Summer Cruise Updates
For this year we have planned a series of short hops, with enough time in each port to explore and have fun shoreside. Starting midweek in Lymington on the 29th July, we proceed to Poole for a couple of days (perhaps take trips to Brownsea Island, have a Kayak race or explore the harbour and anchor out for lunch), then a quick hop down to the coast into Portland Marina for a pontoon party. At this point we will have 2 options available dependent on weather and personal preferences; continue West or stay local.
If we decide that continuing West is appropriate, we will take the inshore passage round the Bill and proceed toward Dartmouth. Once in Dartmouth we have a couple of lay days to perhaps take a trip on the steam train or dinghy ride up the river to Dittisham. Next, we are off to Salcombe (with its Gin distillery – hic!) and finally to Plymouth (arriving on the 8th August) for victualing (more Gin anyone?), or perhaps take in the Mayflower exhibition, in this, the 40th year since her cruise to discover the new world.
The event ends on the 8th August in Plymouth, leaving each vessel free to make their way home, or perhaps explore the river Yealm, or press on westwards and with options to attend Falmouth Week (7 -16 August) or Fowey Week (16 – 22 August), even venture to the Isles of Scilly. Time, tide and weather permitting of course!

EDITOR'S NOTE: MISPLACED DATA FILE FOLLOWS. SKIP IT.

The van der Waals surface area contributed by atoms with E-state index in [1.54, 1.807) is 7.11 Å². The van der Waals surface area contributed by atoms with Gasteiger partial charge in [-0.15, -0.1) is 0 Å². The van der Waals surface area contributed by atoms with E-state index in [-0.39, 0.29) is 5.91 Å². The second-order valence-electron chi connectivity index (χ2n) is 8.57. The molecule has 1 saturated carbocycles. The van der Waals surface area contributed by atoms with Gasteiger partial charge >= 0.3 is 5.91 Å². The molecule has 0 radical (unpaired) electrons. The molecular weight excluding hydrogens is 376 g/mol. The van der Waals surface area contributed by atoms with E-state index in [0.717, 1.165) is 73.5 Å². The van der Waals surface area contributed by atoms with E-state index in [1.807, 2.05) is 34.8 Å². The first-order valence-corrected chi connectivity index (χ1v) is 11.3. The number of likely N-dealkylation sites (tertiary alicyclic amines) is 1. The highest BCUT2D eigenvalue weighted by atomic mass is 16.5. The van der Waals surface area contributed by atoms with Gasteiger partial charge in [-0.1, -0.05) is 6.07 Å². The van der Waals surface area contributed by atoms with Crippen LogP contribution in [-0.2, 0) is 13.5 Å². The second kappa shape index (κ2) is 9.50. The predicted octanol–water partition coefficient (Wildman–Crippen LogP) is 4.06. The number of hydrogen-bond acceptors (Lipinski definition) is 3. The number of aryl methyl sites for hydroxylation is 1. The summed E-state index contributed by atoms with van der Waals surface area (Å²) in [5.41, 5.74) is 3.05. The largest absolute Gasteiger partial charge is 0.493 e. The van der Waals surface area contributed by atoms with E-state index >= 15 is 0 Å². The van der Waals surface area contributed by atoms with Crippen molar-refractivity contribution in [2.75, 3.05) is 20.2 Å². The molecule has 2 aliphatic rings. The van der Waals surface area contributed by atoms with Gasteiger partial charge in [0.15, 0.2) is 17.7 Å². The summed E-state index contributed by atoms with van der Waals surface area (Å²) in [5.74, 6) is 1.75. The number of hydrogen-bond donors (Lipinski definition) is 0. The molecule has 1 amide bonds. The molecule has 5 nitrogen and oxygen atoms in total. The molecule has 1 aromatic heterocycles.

If we decide that staying local is a better course to steer, options include a stay in Weymouth, then towards either Swanage or Studland to anchor, then perhaps a circumnavigation of the Isle of Wight, perhaps with stops in Gosport and Cowes.
There is no “typical” entrant into the summer cruise. Sailing yachts and motorboats are welcome. Some skippers and crews will have cruised extensively and others less so having spent more time in their local areas. We have a wide range of boats from a little 24-footer, whose skipper, like that of his boat, is more ‘senior of age and a trifle slower as like wine the voyage needs to savoured over time. Others are more modern cruisers, ranging to 45 foot (although there is no size limit). Some are family boats that take a relaxed view of passage making, while others like to make a race of it. Whichever you choose, the emphasis is always on having fun.
We have produced a skipper’s handbook which can be downloaded from the Cruising Section of the club website. At the moment this only included option A. However, we will revise, once the situation in relation to lock-down and social distancing becomes clearer.
Please contact Pat North email:firstname.lastname@example.org if you would like to register your interest or for more details.